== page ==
In the morning it became necessary, in order to follow my work, to provide a nurse for the child : so that requesting the kind neighbour. to watch by my child, for a short space, I went forth in quest of some person, to take this charge. In crossing a lane called Howe's Lane, my wife was coming down, as I entered it. She first saw me, before that I saw her, and she turned back, and ran up Holy Cross Lane, opposite to it. The moment I saw her, I called to her, and pursued her, but she outran me, and as she passed the corner of that lane, and entered Comber's Lane, she turned herself round, lifted her hand, and said, “ You need not run after me;" which were the last words I ever heard her speak; the last sight I ever had of her. I continued running, but saw her no more. . " " About a fortnight after, one of her old companions in iniquity, came to inform me of the sad end which followed. It seemed from this woman's account, that she left Plymouth, in company with an old marine, just paid off, for Ireland. The account she gave of herself to this woman, at the Barbican stairs, on stepping into the boat, was truly distressing. She confessed that her life was truly miserable. She did not, she said, leave her husband and children, by way of seeking pleasure, ease, or comfort ; these were gone for ever : but, that when she reflected on her situation, and looked back to her former state ; when she thought of her husband's kind treatment and admonitions, and considered how she had prostituted herself to this abandoned life, she was ashamed to be seen, and cared not what became of herself.'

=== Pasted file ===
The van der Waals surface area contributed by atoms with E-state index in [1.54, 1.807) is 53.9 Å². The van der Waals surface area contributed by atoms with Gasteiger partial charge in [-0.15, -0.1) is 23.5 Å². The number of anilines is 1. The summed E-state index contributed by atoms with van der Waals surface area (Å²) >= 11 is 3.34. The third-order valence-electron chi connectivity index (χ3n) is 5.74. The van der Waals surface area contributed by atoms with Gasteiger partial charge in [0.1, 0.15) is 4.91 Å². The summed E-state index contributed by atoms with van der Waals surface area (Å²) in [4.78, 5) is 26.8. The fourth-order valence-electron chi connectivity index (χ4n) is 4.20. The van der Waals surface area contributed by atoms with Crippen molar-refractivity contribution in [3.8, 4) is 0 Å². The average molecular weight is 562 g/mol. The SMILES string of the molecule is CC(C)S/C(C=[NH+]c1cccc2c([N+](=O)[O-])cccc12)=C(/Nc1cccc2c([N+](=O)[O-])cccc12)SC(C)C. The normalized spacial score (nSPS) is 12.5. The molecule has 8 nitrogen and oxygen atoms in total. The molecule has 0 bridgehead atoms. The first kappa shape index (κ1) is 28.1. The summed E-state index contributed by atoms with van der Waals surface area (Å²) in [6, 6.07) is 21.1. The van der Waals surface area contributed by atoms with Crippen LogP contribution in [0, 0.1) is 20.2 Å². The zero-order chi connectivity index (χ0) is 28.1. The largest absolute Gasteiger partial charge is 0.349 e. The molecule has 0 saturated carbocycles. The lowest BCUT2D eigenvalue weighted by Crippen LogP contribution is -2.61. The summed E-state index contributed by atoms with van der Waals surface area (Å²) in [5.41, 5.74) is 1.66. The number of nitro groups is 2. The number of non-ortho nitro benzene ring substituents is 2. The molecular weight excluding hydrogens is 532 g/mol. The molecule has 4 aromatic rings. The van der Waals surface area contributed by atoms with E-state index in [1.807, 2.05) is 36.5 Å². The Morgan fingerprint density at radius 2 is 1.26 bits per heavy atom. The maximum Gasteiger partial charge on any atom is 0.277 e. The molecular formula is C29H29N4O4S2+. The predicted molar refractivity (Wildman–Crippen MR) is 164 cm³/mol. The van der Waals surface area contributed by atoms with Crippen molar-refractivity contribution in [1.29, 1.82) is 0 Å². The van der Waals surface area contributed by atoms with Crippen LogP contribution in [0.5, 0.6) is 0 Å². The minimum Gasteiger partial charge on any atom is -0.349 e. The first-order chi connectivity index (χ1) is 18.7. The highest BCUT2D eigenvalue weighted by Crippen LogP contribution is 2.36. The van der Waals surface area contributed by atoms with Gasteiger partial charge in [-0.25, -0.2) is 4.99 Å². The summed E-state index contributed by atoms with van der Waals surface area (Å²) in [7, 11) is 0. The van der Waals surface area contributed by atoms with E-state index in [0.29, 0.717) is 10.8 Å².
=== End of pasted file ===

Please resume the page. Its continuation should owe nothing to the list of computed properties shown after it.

It was some time after her departure, that I learnt the sad, and most distressing event, which terminated my poor wife's miserable life.

It appeared from the tidings brought by one that escaped (though I never saw him) that while the ship, in which my wife Aed, was crossing the channel to Ireland, a storm arose, and the ship foundered ; and the poor guilty sinful creature, my wife, among many others, perished in the waves.'